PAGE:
Note: The information on cancer types on the ACRF website is not designed to provide medical or professional advice and is for information only. If you have any health problems or questions please consult your doctor.
The gallbladder stores bile from the liver before it is passed into the small bowel. When food is being broken down in the stomach and intestines, bile is released from the gallbladder to assist food digestion. It travels through a tube called the common bile duct, which connects the gallbladder and liver to the first part of the small intestine.
Gallbladder Cancer occurs when cancer cells form in the tissues and lining of the gallbladder. The gallbladder is made up of three layers. Primary gallbladder cancer generally starts in the innermost layer and spreads through the outer layers as it grows.
There are several types of gallbladder cancer all named according to the cell that’s affected. The main type of gallbladder cancer is adenocarcinoma which arises from glandular cells in the gallbladder lining. About 85% of all gallbladder cancers are adenocarcinomas.
Rarer types include cancers starting in the skin-like cells of the gallbladder, called squamous cell carcinomas, sarcomas of the gallbladder and lymphomas of the gallbladder.
It’s important to note that a number of conditions may cause these symptoms, not just gallbladder cancer. A doctor should be consulted if any of the following problems occur:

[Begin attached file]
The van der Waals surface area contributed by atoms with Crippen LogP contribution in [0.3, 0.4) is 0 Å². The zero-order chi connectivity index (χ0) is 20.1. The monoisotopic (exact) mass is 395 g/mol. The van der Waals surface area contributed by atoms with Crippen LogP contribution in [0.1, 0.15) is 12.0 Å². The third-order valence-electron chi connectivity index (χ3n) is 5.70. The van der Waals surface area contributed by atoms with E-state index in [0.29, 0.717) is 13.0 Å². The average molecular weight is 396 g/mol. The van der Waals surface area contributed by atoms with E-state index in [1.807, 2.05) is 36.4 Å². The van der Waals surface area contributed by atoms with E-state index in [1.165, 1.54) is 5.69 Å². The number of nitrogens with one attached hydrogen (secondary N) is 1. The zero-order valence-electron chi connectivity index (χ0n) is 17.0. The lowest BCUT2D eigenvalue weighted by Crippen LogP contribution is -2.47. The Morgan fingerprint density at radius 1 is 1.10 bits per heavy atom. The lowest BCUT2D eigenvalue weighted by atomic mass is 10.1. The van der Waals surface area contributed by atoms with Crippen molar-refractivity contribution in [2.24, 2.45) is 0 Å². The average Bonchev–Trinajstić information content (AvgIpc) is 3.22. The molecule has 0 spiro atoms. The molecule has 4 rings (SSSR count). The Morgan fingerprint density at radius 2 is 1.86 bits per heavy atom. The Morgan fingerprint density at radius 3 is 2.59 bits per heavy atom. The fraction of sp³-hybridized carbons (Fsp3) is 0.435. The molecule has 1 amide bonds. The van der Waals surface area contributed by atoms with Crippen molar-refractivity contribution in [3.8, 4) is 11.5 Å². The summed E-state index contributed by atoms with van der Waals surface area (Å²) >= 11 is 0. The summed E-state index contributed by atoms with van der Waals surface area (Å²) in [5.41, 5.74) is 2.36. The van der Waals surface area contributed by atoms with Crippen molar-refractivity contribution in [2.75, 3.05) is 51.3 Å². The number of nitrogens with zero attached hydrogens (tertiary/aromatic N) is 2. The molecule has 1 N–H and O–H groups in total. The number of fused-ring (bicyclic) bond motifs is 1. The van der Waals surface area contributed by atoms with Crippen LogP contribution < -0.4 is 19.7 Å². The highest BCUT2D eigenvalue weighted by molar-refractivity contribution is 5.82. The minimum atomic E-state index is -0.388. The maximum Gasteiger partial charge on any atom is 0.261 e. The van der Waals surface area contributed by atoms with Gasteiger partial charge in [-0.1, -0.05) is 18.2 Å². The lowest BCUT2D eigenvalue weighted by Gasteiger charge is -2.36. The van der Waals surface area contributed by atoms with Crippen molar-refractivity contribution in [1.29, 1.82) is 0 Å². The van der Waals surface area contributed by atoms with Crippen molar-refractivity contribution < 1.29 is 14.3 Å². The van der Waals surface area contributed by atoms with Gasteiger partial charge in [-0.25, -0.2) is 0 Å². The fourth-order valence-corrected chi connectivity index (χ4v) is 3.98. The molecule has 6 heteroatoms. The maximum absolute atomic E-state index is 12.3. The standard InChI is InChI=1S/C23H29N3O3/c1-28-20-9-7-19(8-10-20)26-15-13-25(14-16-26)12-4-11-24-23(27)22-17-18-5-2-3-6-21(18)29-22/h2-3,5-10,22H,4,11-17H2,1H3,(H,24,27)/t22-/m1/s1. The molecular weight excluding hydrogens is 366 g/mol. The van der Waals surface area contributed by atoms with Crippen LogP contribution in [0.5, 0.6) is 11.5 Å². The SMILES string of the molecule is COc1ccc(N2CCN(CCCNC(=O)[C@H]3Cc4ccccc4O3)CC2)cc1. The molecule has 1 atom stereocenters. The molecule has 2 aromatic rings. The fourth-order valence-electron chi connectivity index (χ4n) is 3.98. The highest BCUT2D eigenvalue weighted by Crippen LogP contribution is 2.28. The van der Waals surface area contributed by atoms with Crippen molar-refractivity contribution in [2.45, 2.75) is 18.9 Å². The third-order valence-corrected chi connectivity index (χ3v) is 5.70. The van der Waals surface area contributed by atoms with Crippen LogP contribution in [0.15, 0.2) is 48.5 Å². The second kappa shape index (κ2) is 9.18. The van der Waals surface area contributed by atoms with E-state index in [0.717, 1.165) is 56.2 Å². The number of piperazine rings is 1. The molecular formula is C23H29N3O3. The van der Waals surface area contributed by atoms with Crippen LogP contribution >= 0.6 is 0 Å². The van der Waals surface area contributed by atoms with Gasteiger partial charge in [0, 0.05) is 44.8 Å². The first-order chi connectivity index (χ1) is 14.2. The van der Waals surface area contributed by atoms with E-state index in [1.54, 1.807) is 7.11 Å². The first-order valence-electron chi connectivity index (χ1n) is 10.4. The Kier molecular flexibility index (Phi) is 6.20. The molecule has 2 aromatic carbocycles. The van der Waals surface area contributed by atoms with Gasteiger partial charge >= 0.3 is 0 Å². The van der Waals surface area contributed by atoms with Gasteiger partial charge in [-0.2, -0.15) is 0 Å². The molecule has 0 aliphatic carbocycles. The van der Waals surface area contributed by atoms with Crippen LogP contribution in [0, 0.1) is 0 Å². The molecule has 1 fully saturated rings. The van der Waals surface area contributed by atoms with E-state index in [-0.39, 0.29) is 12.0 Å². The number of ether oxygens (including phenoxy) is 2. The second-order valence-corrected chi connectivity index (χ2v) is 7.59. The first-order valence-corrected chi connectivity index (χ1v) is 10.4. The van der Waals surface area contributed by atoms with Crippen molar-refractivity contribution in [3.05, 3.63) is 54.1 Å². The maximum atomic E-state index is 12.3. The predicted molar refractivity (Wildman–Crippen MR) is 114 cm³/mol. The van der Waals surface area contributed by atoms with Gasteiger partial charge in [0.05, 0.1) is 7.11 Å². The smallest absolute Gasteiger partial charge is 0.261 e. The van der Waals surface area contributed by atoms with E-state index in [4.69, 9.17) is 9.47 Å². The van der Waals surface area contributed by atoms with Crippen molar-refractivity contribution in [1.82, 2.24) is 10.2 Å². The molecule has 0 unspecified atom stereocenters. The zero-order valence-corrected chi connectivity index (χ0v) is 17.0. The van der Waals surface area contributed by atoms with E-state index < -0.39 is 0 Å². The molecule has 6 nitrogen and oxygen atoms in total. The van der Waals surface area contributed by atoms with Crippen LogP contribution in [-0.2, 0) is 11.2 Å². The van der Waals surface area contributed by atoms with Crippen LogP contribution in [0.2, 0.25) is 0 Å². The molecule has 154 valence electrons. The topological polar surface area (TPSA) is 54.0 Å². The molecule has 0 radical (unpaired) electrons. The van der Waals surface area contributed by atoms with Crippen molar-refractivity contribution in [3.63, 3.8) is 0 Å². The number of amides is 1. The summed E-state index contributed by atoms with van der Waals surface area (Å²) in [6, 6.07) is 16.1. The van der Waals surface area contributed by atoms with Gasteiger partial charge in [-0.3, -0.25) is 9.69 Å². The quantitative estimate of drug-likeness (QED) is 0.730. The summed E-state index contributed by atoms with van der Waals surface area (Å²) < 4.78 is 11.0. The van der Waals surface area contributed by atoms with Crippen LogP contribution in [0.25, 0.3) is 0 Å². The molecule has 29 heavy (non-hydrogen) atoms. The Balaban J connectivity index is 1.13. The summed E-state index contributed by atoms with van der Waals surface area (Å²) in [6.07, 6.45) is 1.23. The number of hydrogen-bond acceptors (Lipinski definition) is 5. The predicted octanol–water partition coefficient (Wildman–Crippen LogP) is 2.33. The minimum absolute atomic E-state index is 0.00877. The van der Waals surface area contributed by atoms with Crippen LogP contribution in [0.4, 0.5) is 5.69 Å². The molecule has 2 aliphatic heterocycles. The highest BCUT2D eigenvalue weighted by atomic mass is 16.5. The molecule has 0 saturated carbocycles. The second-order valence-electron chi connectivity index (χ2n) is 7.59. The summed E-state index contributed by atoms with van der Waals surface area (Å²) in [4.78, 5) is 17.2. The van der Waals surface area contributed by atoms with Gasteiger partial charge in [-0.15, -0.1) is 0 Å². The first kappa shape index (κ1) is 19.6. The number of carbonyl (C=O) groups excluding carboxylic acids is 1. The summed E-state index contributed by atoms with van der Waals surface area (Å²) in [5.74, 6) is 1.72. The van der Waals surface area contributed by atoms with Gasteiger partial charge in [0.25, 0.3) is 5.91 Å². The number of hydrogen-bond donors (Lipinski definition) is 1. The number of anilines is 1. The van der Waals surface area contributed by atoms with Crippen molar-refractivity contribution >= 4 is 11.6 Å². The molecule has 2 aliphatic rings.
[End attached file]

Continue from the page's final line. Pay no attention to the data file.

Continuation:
Before gallbladder cancer can be treated, it must be accurately diagnosed.
Procedures that create pictures of the gallbladder and the area around it help diagnose the cancer and show how far cancer cells have spread within and around the gallbladder. This is called staging.
Some of the tests used to diagnose gallbladder cancer include:
Different treatment schedules will be advised for patients with gallbladder cancer, depending on the extent and severity of the cancer. The most common options are surgery, chemotherapy and radiation therapy.
A cholecystectomy, for example, is a surgical procedure which removes the gallbladder and some of the tissues around it. Nearby lymph nodes may also be removed.
If the cancer has spread further and cannot be removed entirely, the following types of palliative surgery may relieve symptoms:
new cases are estimated to be diagnosed in 2018
is the five-year survival rate for gallbladder cancer
years is the median age of diagnosis
Together we can change the statistics and outsmart cancer for good
Cancer in Australia 2017, Australian Institute of Health and Welfare
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